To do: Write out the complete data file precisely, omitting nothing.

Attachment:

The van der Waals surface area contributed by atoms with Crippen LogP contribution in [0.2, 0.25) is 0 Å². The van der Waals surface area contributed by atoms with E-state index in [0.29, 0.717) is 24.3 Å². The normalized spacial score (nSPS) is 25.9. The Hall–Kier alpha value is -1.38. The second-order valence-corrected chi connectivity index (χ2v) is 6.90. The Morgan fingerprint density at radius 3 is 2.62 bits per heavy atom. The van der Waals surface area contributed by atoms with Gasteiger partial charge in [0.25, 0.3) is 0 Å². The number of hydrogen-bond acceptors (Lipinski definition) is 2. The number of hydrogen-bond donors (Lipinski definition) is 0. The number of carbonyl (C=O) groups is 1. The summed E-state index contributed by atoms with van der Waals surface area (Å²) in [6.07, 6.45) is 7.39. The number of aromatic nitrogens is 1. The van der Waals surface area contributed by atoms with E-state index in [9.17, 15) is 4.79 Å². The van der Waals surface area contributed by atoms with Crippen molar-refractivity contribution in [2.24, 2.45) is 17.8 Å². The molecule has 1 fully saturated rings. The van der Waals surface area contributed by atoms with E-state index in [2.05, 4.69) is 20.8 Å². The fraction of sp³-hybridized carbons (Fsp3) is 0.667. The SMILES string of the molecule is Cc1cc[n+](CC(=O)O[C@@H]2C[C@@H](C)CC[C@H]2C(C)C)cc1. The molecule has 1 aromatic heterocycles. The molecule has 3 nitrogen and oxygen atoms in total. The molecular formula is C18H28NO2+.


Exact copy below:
The van der Waals surface area contributed by atoms with Crippen LogP contribution in [0.2, 0.25) is 0 Å². The van der Waals surface area contributed by atoms with E-state index in [0.29, 0.717) is 24.3 Å². The normalized spacial score (nSPS) is 25.9. The Hall–Kier alpha value is -1.38. The second-order valence-corrected chi connectivity index (χ2v) is 6.90. The Morgan fingerprint density at radius 3 is 2.62 bits per heavy atom. The van der Waals surface area contributed by atoms with Gasteiger partial charge in [0.25, 0.3) is 0 Å². The number of hydrogen-bond acceptors (Lipinski definition) is 2. The number of hydrogen-bond donors (Lipinski definition) is 0. The number of carbonyl (C=O) groups is 1. The summed E-state index contributed by atoms with van der Waals surface area (Å²) in [6.07, 6.45) is 7.39. The number of aromatic nitrogens is 1. The van der Waals surface area contributed by atoms with E-state index in [9.17, 15) is 4.79 Å². The van der Waals surface area contributed by atoms with Crippen molar-refractivity contribution in [2.24, 2.45) is 17.8 Å². The molecule has 1 fully saturated rings. The van der Waals surface area contributed by atoms with E-state index in [2.05, 4.69) is 20.8 Å². The fraction of sp³-hybridized carbons (Fsp3) is 0.667. The SMILES string of the molecule is Cc1cc[n+](CC(=O)O[C@@H]2C[C@@H](C)CC[C@H]2C(C)C)cc1. The molecule has 1 aromatic heterocycles. The molecule has 3 nitrogen and oxygen atoms in total. The molecular formula is C18H28NO2+.